Theodore Roethke

Imagine growing up in a greenhouse. The American poet, Theodore Roethke (1908‐1963), developed his fascination with nature while growing up on his father's 25-acre property filled with tropical greenhouses in Saginaw, Michigan. The American poet is known for his personal, introspective poetry, and his keen use of natural imagery. Roethke is best known for his poetry book, The Waking (1953), which won the Pulitzer Prize in 1954. 

Theodore Roethke Theodore Roethke

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Table of contents

    Theodore Roethke, Girl in Green Among Plants, StudySmarterFig. 1 - Nature is often personified to reflect human feelings and characteristics in Roethke's poetry.

    Theodore Roethke: Biography

    The depth of Roethke's poetry can be traced back to his struggles with self-esteem, grief, and manic depression. Despite all these hardships, he became a renowned and respected poetry professor and a Pulitzer Prize-winning poet who inspired many.

    Theodore Roethke's Early Life

    Theodore Roethke was born in Saginaw, Michigan, on May 25, 1908. His father, Otto, was a German immigrant to America who ran 25 acres worth of greenhouses with his brother. The family ran a floral company in Michigan and many of Roethke's poems were influenced by the time he spent in these greenhouses as a child.

    However, Rotheke's childhood was not entirely idyllic. The American poet's father died from cancer, and his uncle committed suicide when he was only 14. Roethke was a well-read, intelligent teen, who showed a unique talent for writing from an early age, but he suffered greatly from grief and low self-esteem.

    Theodore Roethke's Education and Teaching Career

    Theodore Roethke received his Bachelor's and Master's in English from the University of Michigan. Here, he began writing poetry and exploring his profound love for nature through language. In the 1930s, Roethke learned the craft of poetry by imitating an array of poets he admired, including W.H. Auden, Louise Bogan, Wiliam Carlos Williams, William Wordsworth, William Blake, Walt Whitman, W.B. Yeats, T.S. Eliot, and Dante.

    Theodore Roethke's first poetry book, Open House (1941), was perceived as being highly imitative. However, Open House was praised for transforming feelings of humiliation into poetry, lending insight into Roethke's depth and potential as a poet.

    Roethke graduated with his Master's in 1936, briefly attend the University of Michigan School of Law, and then Harvard Law School. At Harvard, Roethke began an apprenticeship under the Pulitzer Prize-winning poet and English Literature professor, Robert Hillyer.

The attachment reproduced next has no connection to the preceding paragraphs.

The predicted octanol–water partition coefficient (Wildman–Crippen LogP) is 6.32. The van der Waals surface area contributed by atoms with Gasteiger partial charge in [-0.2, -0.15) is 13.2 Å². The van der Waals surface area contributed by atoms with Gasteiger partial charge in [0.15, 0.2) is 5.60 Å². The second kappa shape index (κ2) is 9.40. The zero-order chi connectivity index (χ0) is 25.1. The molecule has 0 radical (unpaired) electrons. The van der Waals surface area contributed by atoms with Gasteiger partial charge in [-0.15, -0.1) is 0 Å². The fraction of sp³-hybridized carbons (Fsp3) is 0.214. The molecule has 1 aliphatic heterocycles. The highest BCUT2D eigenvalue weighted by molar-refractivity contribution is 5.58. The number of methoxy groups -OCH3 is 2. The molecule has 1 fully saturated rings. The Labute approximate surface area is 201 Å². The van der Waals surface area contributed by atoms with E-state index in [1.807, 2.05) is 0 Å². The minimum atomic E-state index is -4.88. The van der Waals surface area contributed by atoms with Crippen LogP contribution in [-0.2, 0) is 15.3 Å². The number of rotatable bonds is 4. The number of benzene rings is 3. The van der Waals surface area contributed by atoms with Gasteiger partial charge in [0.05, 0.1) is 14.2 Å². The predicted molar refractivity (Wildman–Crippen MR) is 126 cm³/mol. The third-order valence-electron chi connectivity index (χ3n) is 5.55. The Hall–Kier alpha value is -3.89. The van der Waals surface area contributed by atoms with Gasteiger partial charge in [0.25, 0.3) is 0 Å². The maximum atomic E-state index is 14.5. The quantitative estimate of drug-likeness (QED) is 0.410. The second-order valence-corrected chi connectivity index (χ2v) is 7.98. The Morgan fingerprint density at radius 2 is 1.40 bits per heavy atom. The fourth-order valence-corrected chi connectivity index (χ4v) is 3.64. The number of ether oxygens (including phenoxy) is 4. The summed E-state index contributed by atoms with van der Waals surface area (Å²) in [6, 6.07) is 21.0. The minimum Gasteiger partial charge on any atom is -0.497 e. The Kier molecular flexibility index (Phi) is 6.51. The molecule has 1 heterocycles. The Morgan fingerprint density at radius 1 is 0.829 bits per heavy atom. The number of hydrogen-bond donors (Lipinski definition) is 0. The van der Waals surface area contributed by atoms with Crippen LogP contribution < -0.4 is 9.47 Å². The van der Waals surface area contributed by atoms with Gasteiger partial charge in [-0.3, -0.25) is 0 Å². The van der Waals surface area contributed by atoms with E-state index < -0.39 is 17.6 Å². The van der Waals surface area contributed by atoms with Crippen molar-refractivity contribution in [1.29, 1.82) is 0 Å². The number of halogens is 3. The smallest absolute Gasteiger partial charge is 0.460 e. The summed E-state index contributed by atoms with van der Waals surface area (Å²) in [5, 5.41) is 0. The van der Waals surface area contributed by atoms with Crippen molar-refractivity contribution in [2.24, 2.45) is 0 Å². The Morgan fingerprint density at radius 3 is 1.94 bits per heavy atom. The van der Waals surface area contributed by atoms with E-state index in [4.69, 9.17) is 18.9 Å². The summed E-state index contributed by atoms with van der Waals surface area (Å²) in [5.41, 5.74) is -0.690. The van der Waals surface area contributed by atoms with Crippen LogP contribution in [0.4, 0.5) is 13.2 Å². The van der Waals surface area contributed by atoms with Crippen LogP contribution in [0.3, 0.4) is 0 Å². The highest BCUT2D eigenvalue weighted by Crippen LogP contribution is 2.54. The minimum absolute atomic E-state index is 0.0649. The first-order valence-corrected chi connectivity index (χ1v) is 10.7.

Roethke left Harvard graduate school due to his distaste for his career and the effects of the Great Depression (1929‐1939). Instead, the poet began his lifelong career of teaching writing and poetry. Roethke taught English at numerous universities around America, including Michigan State University, Lafayette College, Pennsylvania State University, Bennington College, and the University of Washington.

    Roethke was known for being a dedicated, eccentric, and effective teacher. However, the poet's enthusiasm and near-obsession with teaching became a source of exhaustion and a hindrance to his own writing.

    Theodore Roethke, Writing Workshop, StudySmarterFig. 2 - Many of Roethke's students went on to become highly successful poets, such as David Wagoner, Richard Hugo, James Wright, Carolyn Kizer, and Jack Gilbert.

    Theodore Roethke's Struggles with Mental Health

    The poet suffered greatly from mental health issues. He suffered a mental breakdown in 1935 and spent a few months at the Mercywood Sanitarium in Ann Arbor, Michigan. Roethke suffered another severe breakdown in 1945, and from then onward, the breakdowns became increasingly frequent. The poet had to regularly attend therapy sessions and was eventually diagnosed with manic depression.

    Some psychiatrists and critics noted that his unhealthy mental state was partly due to his need for productivity and the nature of his deeply personal, intrusive, introspective poetry.

    Theodore Roethke's Career as a Poet

    The type of poetry Theodore Roethke wrote made him constantly recall and tap into past tragedies and discomforting feelings. Roethke's exploration of the darkness of his childhood and his struggle for identity can be clearly seen in his poetry book, The Lost Son (1948), particularly in "The Greenhouse Poems." The poet's next book of poetry, Praise to the End! (1951), followed this trend of intense exploration through inner monologues.